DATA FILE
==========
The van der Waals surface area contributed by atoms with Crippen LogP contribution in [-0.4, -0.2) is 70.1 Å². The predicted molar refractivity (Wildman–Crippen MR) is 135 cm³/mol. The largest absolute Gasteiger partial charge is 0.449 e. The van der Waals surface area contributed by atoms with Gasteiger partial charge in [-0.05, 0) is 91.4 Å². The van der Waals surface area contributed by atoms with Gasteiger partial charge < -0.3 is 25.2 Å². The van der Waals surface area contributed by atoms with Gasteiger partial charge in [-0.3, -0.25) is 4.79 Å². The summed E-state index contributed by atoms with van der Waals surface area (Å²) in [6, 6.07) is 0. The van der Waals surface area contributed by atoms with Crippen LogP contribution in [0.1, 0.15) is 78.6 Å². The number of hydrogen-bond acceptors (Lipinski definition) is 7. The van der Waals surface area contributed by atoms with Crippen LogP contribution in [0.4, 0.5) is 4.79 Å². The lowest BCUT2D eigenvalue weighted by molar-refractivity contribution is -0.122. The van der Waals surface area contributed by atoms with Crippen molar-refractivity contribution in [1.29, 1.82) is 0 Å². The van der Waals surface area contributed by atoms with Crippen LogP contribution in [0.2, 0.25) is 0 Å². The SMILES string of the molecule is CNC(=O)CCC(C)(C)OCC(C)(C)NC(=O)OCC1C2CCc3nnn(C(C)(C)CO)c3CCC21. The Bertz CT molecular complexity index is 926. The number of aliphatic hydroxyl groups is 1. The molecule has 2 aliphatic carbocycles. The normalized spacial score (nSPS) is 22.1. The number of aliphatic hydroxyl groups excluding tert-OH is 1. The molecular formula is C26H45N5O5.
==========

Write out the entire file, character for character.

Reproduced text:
The van der Waals surface area contributed by atoms with Crippen LogP contribution in [-0.4, -0.2) is 70.1 Å². The predicted molar refractivity (Wildman–Crippen MR) is 135 cm³/mol. The largest absolute Gasteiger partial charge is 0.449 e. The van der Waals surface area contributed by atoms with Gasteiger partial charge in [-0.05, 0) is 91.4 Å². The van der Waals surface area contributed by atoms with Gasteiger partial charge < -0.3 is 25.2 Å². The van der Waals surface area contributed by atoms with Gasteiger partial charge in [-0.3, -0.25) is 4.79 Å². The summed E-state index contributed by atoms with van der Waals surface area (Å²) in [6, 6.07) is 0. The van der Waals surface area contributed by atoms with Crippen LogP contribution in [0.1, 0.15) is 78.6 Å². The number of hydrogen-bond acceptors (Lipinski definition) is 7. The van der Waals surface area contributed by atoms with Crippen LogP contribution in [0.4, 0.5) is 4.79 Å². The lowest BCUT2D eigenvalue weighted by molar-refractivity contribution is -0.122. The van der Waals surface area contributed by atoms with Crippen molar-refractivity contribution in [1.29, 1.82) is 0 Å². The van der Waals surface area contributed by atoms with Crippen LogP contribution in [0.2, 0.25) is 0 Å². The SMILES string of the molecule is CNC(=O)CCC(C)(C)OCC(C)(C)NC(=O)OCC1C2CCc3nnn(C(C)(C)CO)c3CCC21. The Bertz CT molecular complexity index is 926. The number of aliphatic hydroxyl groups is 1. The molecule has 2 aliphatic carbocycles. The normalized spacial score (nSPS) is 22.1. The number of aliphatic hydroxyl groups excluding tert-OH is 1. The molecular formula is C26H45N5O5.